The Four Steps in Learning

According to David Brooks, the author of The Social Animal, there are four steps in a learning process. Below are the steps;

Step One: Knowledge acquisition

At this stage, reading books (among other ways of consuming knowledge such as watching videos and listening to podcasts) is the main activity taking place.

There are no specific ways or procedure to be followed when consuming knowledge; some of the ways to help know the types of books/videos/podcasts to consume include doing research on the Internet, word of mouth (recommendations), and by chance. It doesn’t matter is the research is dilettantish.

The purpose of this stage of learning is to get the learner involved, captivated, hooked, and to get the learner to need and want more information and expertise.

Our advantage;

Human knowledge is not like data stored in a computer’s memory banks. A computer doesn’t get better at remembering things as its database becomes more crowded. Human knowledge, on the other hand, is hungry and alive. People with knowledge about a topic become faster and better and acquiring more knowledge and remembering what they learn.

David Brooks

Step Two: Revisiting what you learnt

The second step is [re]visiting what you’ve read for the second time. This process helps to automatize knowledge learnt during the previous step. Learning consists of taking things that are strange and unnatural, such as reading and algebra, and absorbing them so steadily that they become automatic. Revisiting what you’ve already learnt helps to unconsciously reorganize the information in your brain.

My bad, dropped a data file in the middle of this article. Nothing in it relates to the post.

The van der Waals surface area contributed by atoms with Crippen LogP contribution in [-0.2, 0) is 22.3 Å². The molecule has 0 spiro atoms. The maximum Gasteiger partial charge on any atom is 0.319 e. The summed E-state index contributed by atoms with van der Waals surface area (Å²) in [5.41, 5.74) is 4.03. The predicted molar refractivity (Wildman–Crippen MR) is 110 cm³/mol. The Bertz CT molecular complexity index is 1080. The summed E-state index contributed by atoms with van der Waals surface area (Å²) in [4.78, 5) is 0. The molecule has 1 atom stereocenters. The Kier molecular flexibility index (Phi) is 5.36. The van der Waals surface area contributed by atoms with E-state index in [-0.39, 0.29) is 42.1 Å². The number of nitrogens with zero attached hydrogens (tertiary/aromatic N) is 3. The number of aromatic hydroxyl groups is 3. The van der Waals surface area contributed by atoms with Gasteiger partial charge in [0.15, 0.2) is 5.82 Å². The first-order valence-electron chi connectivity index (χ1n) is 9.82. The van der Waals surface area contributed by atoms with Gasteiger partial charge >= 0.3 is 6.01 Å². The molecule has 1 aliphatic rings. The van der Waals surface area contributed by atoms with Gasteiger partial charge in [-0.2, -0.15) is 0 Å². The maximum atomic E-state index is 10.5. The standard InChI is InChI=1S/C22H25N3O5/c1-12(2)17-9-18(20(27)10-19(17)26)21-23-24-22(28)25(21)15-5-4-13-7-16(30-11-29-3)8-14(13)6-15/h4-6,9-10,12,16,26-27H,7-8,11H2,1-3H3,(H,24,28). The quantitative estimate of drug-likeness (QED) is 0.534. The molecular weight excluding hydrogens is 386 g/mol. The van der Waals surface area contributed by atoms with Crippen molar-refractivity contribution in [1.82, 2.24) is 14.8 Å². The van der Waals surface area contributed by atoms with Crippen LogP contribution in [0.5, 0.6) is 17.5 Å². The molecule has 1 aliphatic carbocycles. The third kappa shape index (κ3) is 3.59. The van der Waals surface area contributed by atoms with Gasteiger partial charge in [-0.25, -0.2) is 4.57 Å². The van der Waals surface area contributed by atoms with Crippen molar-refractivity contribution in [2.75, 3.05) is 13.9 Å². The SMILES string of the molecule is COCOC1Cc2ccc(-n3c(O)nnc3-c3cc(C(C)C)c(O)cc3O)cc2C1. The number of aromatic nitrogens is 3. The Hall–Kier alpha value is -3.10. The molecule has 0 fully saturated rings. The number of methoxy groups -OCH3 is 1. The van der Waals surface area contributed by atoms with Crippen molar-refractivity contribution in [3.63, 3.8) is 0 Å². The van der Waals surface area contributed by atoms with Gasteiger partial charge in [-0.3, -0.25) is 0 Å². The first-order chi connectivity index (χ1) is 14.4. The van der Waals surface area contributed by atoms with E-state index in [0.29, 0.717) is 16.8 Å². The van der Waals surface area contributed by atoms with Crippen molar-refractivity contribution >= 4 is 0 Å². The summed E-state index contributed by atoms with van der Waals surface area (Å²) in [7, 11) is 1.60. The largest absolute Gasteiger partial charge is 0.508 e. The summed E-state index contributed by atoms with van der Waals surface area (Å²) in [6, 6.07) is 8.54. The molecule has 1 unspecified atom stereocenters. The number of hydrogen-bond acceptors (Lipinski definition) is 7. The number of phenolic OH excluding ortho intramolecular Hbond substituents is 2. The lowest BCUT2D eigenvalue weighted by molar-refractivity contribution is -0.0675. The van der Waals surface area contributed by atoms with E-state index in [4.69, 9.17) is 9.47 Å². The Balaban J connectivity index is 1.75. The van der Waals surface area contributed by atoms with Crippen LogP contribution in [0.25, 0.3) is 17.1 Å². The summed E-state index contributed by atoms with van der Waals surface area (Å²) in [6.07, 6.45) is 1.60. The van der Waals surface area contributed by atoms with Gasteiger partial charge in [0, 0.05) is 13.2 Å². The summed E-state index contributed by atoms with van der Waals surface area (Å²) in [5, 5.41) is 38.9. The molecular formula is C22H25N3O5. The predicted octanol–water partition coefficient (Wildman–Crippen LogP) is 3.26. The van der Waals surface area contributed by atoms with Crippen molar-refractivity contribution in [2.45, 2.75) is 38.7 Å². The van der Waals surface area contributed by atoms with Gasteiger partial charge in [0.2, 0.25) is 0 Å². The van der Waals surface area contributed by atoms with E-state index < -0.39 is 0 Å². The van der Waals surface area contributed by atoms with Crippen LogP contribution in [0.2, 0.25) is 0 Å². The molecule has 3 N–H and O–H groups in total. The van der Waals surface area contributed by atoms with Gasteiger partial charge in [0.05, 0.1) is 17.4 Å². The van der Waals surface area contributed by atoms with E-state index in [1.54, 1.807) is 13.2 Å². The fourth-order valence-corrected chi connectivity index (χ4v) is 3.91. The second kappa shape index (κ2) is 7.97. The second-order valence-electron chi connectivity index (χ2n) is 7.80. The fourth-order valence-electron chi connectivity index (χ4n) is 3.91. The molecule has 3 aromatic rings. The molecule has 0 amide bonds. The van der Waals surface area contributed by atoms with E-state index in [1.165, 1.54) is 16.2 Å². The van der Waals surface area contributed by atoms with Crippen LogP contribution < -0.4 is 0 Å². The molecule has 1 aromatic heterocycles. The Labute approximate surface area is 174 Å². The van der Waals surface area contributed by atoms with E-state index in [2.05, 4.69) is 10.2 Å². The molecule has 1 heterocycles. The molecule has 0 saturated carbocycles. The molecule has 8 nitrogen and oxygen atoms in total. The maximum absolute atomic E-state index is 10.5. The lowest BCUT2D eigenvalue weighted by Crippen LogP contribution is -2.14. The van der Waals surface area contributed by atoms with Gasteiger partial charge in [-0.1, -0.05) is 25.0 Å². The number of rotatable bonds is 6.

Expertise is about forming internal connections so that little pieces of information turn into bigger networked chunks of information. Learning is not merely about accumulating facts. It is internalizing the relationships between pieces of information.

David Brooks

Step Three: Journaling what you learnt

After periods of reading and rereading, it is time to put down what you learnt on a paper. It is highly recommended to keep your mind free — allow your mind and thoughts to bubble up from the unconscious state.

Ms. Taylor (character in the Social Animal — Harold’s teacher), believes that a student should be 75% finished with a paper before he sits down to write it. This means giving your mind time to connect things in different ways. Journaling also help to retrieve the knowledge that was buried inside and converting intuitions into language.

Step Four: Information encoding

This final step involves making sense of the information gathered in step three. In other words, it is the process of making sense of the notes taken during stage 3. Total concentration and utmost self-discipline is needed at this point.

A person who is interrupted while performing a task takes 50% more time to complete it and makes 50% more errors. The brain doesn’t multitask well. It needs to get into a coherent flow, with one network of firings leading coherently to the next. ~ David Brooks

David Brooks

By Melkizedek Mirasi

Lifelong learner.

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